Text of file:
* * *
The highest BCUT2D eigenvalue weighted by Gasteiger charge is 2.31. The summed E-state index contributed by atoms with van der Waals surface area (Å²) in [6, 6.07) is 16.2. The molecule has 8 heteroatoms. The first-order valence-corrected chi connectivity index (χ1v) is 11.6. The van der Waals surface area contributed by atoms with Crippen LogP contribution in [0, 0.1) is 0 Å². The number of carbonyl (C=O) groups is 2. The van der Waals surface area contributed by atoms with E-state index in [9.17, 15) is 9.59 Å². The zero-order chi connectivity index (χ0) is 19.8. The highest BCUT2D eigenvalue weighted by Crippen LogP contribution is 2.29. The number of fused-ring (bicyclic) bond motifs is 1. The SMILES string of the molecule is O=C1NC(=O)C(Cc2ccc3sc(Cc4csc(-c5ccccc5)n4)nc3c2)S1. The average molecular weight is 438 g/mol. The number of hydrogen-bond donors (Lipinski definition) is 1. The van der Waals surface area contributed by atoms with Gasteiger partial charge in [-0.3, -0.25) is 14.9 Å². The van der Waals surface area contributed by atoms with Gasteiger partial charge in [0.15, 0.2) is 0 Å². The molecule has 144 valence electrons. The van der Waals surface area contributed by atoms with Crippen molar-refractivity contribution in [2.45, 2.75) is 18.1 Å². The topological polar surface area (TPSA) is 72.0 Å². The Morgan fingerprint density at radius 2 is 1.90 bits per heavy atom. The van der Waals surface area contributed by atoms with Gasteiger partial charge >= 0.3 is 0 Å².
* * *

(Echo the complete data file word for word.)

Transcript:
The highest BCUT2D eigenvalue weighted by Gasteiger charge is 2.31. The summed E-state index contributed by atoms with van der Waals surface area (Å²) in [6, 6.07) is 16.2. The molecule has 8 heteroatoms. The first-order valence-corrected chi connectivity index (χ1v) is 11.6. The van der Waals surface area contributed by atoms with Crippen LogP contribution in [0, 0.1) is 0 Å². The number of carbonyl (C=O) groups is 2. The van der Waals surface area contributed by atoms with E-state index in [9.17, 15) is 9.59 Å². The zero-order chi connectivity index (χ0) is 19.8. The highest BCUT2D eigenvalue weighted by Crippen LogP contribution is 2.29. The number of fused-ring (bicyclic) bond motifs is 1. The SMILES string of the molecule is O=C1NC(=O)C(Cc2ccc3sc(Cc4csc(-c5ccccc5)n4)nc3c2)S1. The average molecular weight is 438 g/mol. The number of hydrogen-bond donors (Lipinski definition) is 1. The van der Waals surface area contributed by atoms with Gasteiger partial charge in [-0.3, -0.25) is 14.9 Å². The van der Waals surface area contributed by atoms with Gasteiger partial charge in [0.15, 0.2) is 0 Å². The molecule has 144 valence electrons. The van der Waals surface area contributed by atoms with Crippen molar-refractivity contribution in [2.45, 2.75) is 18.1 Å². The topological polar surface area (TPSA) is 72.0 Å². The Morgan fingerprint density at radius 2 is 1.90 bits per heavy atom. The van der Waals surface area contributed by atoms with Gasteiger partial charge >= 0.3 is 0 Å².